Friday, July 06, 2012
My grandfather passed away earlier this week. He was a man of few words but whenever he said something, he made it count. He was a humble person who admitted his faults and didn't really acknowledge his virtues. He lived for others and always put his family first. When he was just over 40 years old he and my grandmother picked up and left the only home they knew, a tiny village in eastern Cuba, with their five kids in tow and came to New York in search of a better life. They were going to join one of my grandmother's sisters who was already living in New York with her daughters. They were seeking the American Dream and they were ambitious and brave. I can only imagine how scared they were but their courageousness and optimism clearly outweighed whatever fears must have plagued them. When they arrived in Manhattan he refused to accept any help from the government and even though it was May, I learned from my uncle that the only thing he asked for from the Salvation Army were some winter coats for each member of his family in preparation for the winter months ahead. He always worked at least two jobs at a time and somehow put my mom and her siblings through school and even bought a home two years after they arrived in the US. My mom says that when they weren't working he and my grandmother would take them all for a walk to explore the city. I have a picture of the seven of them in Central Park the year they arrived here and I can't make out where exactly it was taken because the city looks so different and quiet.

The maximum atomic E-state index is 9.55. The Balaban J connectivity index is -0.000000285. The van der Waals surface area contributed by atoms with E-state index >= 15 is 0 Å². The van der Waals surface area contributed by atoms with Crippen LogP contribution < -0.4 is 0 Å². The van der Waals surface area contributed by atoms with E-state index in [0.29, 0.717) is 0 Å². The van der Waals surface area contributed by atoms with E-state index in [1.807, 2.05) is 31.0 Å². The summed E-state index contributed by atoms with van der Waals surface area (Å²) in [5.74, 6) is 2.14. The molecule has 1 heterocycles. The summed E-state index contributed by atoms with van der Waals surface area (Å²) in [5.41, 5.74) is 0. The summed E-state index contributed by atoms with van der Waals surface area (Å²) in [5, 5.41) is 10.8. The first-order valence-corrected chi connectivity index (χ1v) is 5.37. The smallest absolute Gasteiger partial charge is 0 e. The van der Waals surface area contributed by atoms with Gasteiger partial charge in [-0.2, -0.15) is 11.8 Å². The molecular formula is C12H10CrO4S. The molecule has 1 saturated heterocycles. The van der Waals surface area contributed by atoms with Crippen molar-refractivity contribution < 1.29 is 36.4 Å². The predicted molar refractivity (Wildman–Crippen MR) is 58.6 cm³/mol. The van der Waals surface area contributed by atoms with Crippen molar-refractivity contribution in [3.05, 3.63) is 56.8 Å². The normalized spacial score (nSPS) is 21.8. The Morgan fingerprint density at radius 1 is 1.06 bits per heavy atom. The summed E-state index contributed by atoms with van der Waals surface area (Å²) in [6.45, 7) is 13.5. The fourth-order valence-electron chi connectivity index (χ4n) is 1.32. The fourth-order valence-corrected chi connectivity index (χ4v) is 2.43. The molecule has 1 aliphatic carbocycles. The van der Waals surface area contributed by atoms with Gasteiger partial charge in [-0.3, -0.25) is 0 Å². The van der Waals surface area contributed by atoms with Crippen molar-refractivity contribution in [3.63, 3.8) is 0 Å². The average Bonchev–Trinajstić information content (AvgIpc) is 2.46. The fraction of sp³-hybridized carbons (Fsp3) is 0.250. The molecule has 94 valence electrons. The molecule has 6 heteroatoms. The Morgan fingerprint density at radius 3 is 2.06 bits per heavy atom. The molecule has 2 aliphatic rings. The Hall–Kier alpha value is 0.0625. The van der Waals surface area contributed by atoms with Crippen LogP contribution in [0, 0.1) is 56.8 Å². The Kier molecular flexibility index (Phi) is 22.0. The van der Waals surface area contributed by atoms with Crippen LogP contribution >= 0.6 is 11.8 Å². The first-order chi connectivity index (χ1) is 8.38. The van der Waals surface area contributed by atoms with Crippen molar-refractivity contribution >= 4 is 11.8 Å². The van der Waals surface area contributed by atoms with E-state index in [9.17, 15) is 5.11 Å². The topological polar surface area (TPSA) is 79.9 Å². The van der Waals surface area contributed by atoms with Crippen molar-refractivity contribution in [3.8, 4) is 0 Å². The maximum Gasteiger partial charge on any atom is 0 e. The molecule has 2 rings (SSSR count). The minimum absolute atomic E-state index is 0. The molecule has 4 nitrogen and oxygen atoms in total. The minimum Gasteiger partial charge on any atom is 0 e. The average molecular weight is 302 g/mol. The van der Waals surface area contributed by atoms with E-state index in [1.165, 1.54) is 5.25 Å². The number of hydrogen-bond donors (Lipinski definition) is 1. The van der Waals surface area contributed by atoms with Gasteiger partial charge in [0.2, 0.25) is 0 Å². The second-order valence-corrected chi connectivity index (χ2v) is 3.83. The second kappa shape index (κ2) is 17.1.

I often peppered him with questions and his short and to the point answers always inspired me to not only ask him more but to really think about what I said before I said it. He was a man who taught more by example than anything else and many of my memories include him sitting at his dining room table weighing clothes and bottles of aspirin and other random items to put in the bags he would take to Cuba on his yearly visits to his family. To my extended family in Havana and the tiny village where my mother was born he was a king and practically a patron saint. I think I learned more about him on that trip than I had ever known before.
His legacy includes five children, nine grandchildren and three great-grandchildren and we are all here because he and my grandmother had a vision and a hunger for a better life. He loved to spend time with his family, he loved to drink and smoke, every time my grandmother made him a cup of coffee he would take a sip and say "mmmm" like it was the best thing he ever tasted, he loved bright colors and he loved to work. One time years ago I was holding his hands and I told him I loved how soft they were and he got upset, and I think offended, and said that it was because he didn't work with his hands anymore. He was in his late 70s at the time. He encouraged me to get as much education as possible, both academic and otherwise and he told me I should always travel even though he never really visited any place new himself. He always talked about how important it is to vote and to speak your mind. I think he was so proud and happy to be here even though he missed his family in Cuba and worried about them and everything he knew they were/are going through there. He changed so many lives and now he is gone but he touched so many people that I feel like his memory and heart will live forever. Knowing that makes me feel a little better.